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Final candidate forum for St. Pete Council race highlights differences in crowded field

The five candidates to replace term-limited St. Petersburg City Council member Wengay Newton have agreed on most issues so far in the campaign.

Poverty, affordable housing, gentrification, jobs and more opportunities for youth have all been unanimously identified as the major challenges facing District 7, which covers Midtown, Childs Park and other southern neighborhoods has just over 19,000 registered voters.

But the final candidate forum before the Aug. 25 primary on Tuesday was a night for drawing distinctions and laying cards on the table.

Will Newton, a former firefighter union official, told the crowd at the Enoch Davis Recreation Center that he was the only candidate who would stand up to the Tampa Bay Rays---and the only candidate to have negotiated an agreements with the city.

He said residents should be upset that negotiations are in limbo until the baseball season ends on a deal to let team look outside St. Petersburg for a new stadium site.

"It's not because of baseball season. It's because they waiting for one of us to be elected," said Newton, who is the only candidate who said he won't endorse a deal similar to the one rejected by council last year. "I won't be a rubber stamp for anyone."

Lisa Wheeler-Brown, a longtime neighborhood activist, emphasized her close relationship with city staff and elected officials "all the way up to Mayor Kriseman."

She said the district, the poorest in the city, needs someone who knows how to get things done and can draw on personal ties to help that happen.

"I already have the established relationships and I'm ready to continue to fight for you," she said.

She also said she's not afraid to stand up to pressure by some in her own community, specifically about cooperating with police. She said the wants more police interaction with residents in the district to reduce crime.

"They call me 'snitch,"" she said. "Keep on calling me that."

Sheila-Scott Griffin, who many observers think in a close race with Newton and Wheeler-Brown to be one of two candidates to advance to the Nov. 3 citywide election, took several stances that set her apart from the other candidates.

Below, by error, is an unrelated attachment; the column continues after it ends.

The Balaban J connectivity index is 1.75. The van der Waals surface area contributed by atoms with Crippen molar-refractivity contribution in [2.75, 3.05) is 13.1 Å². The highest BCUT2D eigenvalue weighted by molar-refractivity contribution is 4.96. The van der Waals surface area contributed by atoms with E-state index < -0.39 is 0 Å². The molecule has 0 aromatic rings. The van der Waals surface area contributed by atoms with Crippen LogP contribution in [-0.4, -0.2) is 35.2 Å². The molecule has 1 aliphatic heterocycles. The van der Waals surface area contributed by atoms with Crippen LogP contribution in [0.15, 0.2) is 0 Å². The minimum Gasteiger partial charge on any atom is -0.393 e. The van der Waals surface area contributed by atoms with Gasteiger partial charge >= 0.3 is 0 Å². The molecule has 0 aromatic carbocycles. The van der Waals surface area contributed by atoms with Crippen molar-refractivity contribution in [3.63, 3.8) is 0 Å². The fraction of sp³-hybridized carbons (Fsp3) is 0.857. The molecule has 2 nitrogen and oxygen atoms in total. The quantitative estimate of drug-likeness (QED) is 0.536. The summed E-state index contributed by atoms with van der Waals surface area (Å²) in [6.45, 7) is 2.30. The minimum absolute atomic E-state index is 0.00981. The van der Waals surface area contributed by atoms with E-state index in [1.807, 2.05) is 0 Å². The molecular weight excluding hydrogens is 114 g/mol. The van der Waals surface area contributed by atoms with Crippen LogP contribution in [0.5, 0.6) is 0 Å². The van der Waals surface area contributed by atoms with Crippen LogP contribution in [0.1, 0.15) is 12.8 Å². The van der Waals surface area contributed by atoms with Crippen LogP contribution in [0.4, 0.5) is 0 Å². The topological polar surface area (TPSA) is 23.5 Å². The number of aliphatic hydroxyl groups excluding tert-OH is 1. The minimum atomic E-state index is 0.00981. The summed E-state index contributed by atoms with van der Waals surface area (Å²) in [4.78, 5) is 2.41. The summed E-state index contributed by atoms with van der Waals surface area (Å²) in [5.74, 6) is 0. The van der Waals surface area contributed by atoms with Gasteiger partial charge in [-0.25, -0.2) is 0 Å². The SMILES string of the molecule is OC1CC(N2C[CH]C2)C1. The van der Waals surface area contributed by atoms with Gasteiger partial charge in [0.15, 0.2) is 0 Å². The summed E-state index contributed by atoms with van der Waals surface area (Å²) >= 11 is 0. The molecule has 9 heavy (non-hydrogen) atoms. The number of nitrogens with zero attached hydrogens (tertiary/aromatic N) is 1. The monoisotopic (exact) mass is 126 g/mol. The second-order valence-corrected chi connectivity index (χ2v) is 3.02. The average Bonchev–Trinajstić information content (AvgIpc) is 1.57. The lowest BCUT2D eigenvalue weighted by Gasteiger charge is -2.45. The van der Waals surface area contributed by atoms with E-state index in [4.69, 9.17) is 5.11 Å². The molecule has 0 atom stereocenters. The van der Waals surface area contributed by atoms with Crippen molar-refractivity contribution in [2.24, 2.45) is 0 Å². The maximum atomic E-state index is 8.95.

Unlike Wheeler-Brown, who called for more police in the south side neighborhoods to combat crime, Griffin said police were already "tripping over each other" to arrest juveniles,who are often just making minor youthful mistakes. She said the city should spend more on early childhood education and social programs instead of police.

Griffin also said the recent Tampa Bay Times story about five failing schools in south St. Petersburg wasn't the biggest issue facing the city. Instead, economic hardship was the biggest obstacle, she said.

"We had community because we had busineses. I'm concerned that right now we've become sharecroppers instead of freedmen...They want to build affordable housing, but they want to give us houses that we pay someone else to rent from," Griffin said.

The other two candidates, Aaron Sharpe and Lewis Stephens, returned to familiar themes. Sharpe, the only white candidate in the race, stressed collaboration and bridging differences to get things done.Stephens, the youngest candidate at 26, said a younger perspective was needed at City Hall and reiterated that his focus would be on providing opportunities for youth.

Newton, the younger brother of Wengay Newton, suggested many of his brother's goals were left unfulfilled because of a lack of support from council member Karl Nurse, who has endorsed Wheeler-Brown.

Nurse, who is white, represents District 6, the other black-majority council district in the city. Nurse won his seat in 2009, which had previously been held by black politicians.

"You had two seats, now you have a chance at securing this seat. Look at the records, look at who's playing in these seats and make sure you keep control of District 7," Newton said. "You need to make sure you keep control of this seat. You need to make sure the person you vote for next Tuesday is going to keep control of this seat and will hold on to it until you can get control of District 6. So our motions will be heard and the council will have to vote on the records on issues that are important to us."

The forum was sponsored by the St. Pete Business League and the St. Pete Bulletin Newspaper.